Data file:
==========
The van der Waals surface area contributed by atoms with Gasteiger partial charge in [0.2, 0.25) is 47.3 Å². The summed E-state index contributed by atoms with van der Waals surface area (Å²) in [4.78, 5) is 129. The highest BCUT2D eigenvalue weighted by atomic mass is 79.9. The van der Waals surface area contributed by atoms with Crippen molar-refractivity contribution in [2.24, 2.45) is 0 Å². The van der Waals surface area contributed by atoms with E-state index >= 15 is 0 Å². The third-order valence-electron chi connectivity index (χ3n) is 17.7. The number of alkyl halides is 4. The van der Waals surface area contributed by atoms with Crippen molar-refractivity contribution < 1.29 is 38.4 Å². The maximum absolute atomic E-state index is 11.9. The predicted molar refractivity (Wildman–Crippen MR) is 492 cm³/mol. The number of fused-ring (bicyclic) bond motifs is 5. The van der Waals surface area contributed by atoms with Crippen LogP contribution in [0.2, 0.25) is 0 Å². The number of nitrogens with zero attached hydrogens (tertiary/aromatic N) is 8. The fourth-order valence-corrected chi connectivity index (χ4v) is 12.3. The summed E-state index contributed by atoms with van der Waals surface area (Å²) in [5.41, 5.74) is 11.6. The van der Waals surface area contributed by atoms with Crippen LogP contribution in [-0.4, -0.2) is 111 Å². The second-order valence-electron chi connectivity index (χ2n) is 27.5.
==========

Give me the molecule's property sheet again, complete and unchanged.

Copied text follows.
The van der Waals surface area contributed by atoms with Gasteiger partial charge in [0.2, 0.25) is 47.3 Å². The summed E-state index contributed by atoms with van der Waals surface area (Å²) in [4.78, 5) is 129. The highest BCUT2D eigenvalue weighted by atomic mass is 79.9. The van der Waals surface area contributed by atoms with Crippen molar-refractivity contribution in [2.24, 2.45) is 0 Å². The van der Waals surface area contributed by atoms with E-state index >= 15 is 0 Å². The third-order valence-electron chi connectivity index (χ3n) is 17.7. The number of alkyl halides is 4. The van der Waals surface area contributed by atoms with Crippen molar-refractivity contribution < 1.29 is 38.4 Å². The maximum absolute atomic E-state index is 11.9. The predicted molar refractivity (Wildman–Crippen MR) is 492 cm³/mol. The number of fused-ring (bicyclic) bond motifs is 5. The van der Waals surface area contributed by atoms with Crippen LogP contribution in [0.2, 0.25) is 0 Å². The number of nitrogens with zero attached hydrogens (tertiary/aromatic N) is 8. The fourth-order valence-corrected chi connectivity index (χ4v) is 12.3. The summed E-state index contributed by atoms with van der Waals surface area (Å²) in [5.41, 5.74) is 11.6. The van der Waals surface area contributed by atoms with Crippen LogP contribution in [-0.4, -0.2) is 111 Å². The second-order valence-electron chi connectivity index (χ2n) is 27.5.